Background Top


Internet has become a ubiquitous feature at home, school and the work place as the world-wide population of internet users has grown rapidly in the recent years. Internet user population world-wide has doubled from 1.15 billion to 2.27 billion and has grown from 418 million to 1 billion in the last 5 years in Asia. [1] Rapid expansion and proliferation of the internet has provided better opportunities for communication, information and social interaction. However, the excessive undisciplined use by, some individuals has led to the emergence of the concept of internet addiction. [2],[3],[4] The proposed diagnostic criteria for internet addiction are obsessive thoughts about internet and the use of the internet more than is intended or despite its negative consequences including withdrawal symptoms and tolerance. [5],[6] Studies have shown that young internet users and males have a higher risk of addiction. [7],[8],[9] This addiction has been linked to intermediate psychosocial variables such as avoidance, (escapism) male gender [10] and applications such as online games. [11]

Excessive use and pre-occupation about the internet has been shown to affect day-to-day life activities, time management, marriage, sexual life, productivity at work, education and academic work. [12],[13],[14],[15] Studies have shown that excessive use of the internet is associated with such psychiatric conditions as anxiety, depression, social phobia, impulsiveness and substance abuse, [16],[17],[18],[19],[20] as well as the induction of seizures, insufficient sleep and social isolation. [21],[22]

An increasing number of young Malaysians are resorting to the internet as the medium of choice for information and entertainment. A study by an international marketing firm Taylor Nelson Sofres which observed the habits and behavior of internet users found that the largest number of social network partners belonged to Malaysian internet users with the highest average number of 233 digital friends when compared with their peers from other countries. [23] Another survey by Microsoft conducted among 2800 internet users in 11 countries in the Asia-pacific region has shown that 71% of Malaysian internet users spend more than 1 h/day on cyber social activities and that the largest number of internet friends on Facebook belonged to Malaysian internet users. [24] Studies from various countries have reported on internet addiction, its association with mental health, yet no reports have come from Malaysia. Therefore, an online survey was carried out of regular internet users to assess the frequency of the use of various internet applications and explore the association of compulsive internet use with mental health and socio-demographic factors.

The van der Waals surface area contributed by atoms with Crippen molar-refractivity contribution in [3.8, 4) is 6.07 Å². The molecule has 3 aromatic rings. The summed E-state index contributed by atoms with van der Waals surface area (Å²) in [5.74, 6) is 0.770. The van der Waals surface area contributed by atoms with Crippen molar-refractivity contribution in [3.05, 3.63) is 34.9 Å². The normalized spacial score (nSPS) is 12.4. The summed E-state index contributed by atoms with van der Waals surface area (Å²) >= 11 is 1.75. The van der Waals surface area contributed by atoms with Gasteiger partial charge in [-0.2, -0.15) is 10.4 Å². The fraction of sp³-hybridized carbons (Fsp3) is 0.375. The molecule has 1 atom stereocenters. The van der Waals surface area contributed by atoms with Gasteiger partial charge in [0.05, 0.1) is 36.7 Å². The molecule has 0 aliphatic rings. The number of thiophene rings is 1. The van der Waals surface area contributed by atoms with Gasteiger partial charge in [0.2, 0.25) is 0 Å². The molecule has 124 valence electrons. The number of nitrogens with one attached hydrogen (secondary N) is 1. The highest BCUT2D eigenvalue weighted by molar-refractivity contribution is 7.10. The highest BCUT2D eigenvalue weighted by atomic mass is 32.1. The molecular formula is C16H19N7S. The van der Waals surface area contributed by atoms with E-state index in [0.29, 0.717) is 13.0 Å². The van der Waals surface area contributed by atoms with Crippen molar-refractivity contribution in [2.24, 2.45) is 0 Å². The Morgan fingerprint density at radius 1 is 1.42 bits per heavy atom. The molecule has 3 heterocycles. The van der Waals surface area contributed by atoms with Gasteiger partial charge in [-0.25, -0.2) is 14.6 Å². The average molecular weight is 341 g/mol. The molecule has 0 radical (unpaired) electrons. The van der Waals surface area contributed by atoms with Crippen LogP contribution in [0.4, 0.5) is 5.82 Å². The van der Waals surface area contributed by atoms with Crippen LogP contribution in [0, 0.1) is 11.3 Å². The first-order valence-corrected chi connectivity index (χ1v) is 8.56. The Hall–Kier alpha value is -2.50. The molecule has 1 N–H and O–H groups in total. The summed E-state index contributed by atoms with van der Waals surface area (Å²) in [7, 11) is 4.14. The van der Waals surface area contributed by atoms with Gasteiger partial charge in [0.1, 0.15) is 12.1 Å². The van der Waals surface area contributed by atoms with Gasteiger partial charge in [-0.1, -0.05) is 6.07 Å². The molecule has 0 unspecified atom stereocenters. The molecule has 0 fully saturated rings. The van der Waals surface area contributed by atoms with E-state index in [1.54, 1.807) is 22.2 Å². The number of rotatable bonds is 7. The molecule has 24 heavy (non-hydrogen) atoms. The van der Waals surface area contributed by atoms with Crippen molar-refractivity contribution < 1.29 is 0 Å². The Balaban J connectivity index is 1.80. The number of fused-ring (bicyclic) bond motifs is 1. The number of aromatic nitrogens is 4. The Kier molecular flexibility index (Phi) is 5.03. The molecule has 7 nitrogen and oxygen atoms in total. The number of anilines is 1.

Materials and Methods Top


Design and setting

A cross-sectional online survey was carried out by University Tunku Abdul Rahman (UTAR). The UTAR opinion poll survey is an initiative undertaken by a committee with representatives from all faculties of the university. Every month, the committee plans and executes opinion poll surveys on various topics of general interest about the youth in Malaysia (http://poll.utar.edu.my). The registered UTAR opinion poll survey participants are young adults from various parts of Malaysia, most of whom are young university students with access to the internet. Sampling method and sample size calculation were not used since this was an exploratory study.